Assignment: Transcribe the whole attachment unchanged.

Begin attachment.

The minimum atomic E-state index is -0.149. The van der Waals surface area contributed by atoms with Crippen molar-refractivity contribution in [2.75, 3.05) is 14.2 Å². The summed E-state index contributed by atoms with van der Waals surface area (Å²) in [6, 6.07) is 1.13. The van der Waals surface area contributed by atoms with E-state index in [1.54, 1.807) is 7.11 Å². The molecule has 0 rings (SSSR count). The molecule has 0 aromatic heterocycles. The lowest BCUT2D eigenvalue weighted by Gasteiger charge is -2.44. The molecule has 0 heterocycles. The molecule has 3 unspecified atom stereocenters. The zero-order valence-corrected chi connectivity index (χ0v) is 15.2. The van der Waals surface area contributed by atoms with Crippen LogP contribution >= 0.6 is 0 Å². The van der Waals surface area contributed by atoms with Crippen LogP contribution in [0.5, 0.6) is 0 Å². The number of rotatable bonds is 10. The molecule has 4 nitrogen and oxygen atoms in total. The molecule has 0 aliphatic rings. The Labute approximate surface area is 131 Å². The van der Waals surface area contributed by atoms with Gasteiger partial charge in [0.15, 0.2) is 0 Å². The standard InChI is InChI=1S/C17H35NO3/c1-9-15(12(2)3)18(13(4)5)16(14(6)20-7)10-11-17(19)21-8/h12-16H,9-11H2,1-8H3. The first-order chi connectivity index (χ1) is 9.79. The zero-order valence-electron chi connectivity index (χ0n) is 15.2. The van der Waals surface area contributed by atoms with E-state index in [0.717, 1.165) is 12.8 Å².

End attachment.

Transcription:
The minimum atomic E-state index is -0.149. The van der Waals surface area contributed by atoms with Crippen molar-refractivity contribution in [2.75, 3.05) is 14.2 Å². The summed E-state index contributed by atoms with van der Waals surface area (Å²) in [6, 6.07) is 1.13. The van der Waals surface area contributed by atoms with E-state index in [1.54, 1.807) is 7.11 Å². The molecule has 0 rings (SSSR count). The molecule has 0 aromatic heterocycles. The lowest BCUT2D eigenvalue weighted by Gasteiger charge is -2.44. The molecule has 0 heterocycles. The molecule has 3 unspecified atom stereocenters. The zero-order valence-corrected chi connectivity index (χ0v) is 15.2. The van der Waals surface area contributed by atoms with Crippen LogP contribution >= 0.6 is 0 Å². The van der Waals surface area contributed by atoms with Crippen LogP contribution in [0.5, 0.6) is 0 Å². The number of rotatable bonds is 10. The molecule has 4 nitrogen and oxygen atoms in total. The molecule has 0 aliphatic rings. The Labute approximate surface area is 131 Å². The van der Waals surface area contributed by atoms with Gasteiger partial charge in [0.15, 0.2) is 0 Å². The standard InChI is InChI=1S/C17H35NO3/c1-9-15(12(2)3)18(13(4)5)16(14(6)20-7)10-11-17(19)21-8/h12-16H,9-11H2,1-8H3. The first-order chi connectivity index (χ1) is 9.79. The zero-order valence-electron chi connectivity index (χ0n) is 15.2. The van der Waals surface area contributed by atoms with E-state index in [0.717, 1.165) is 12.8 Å².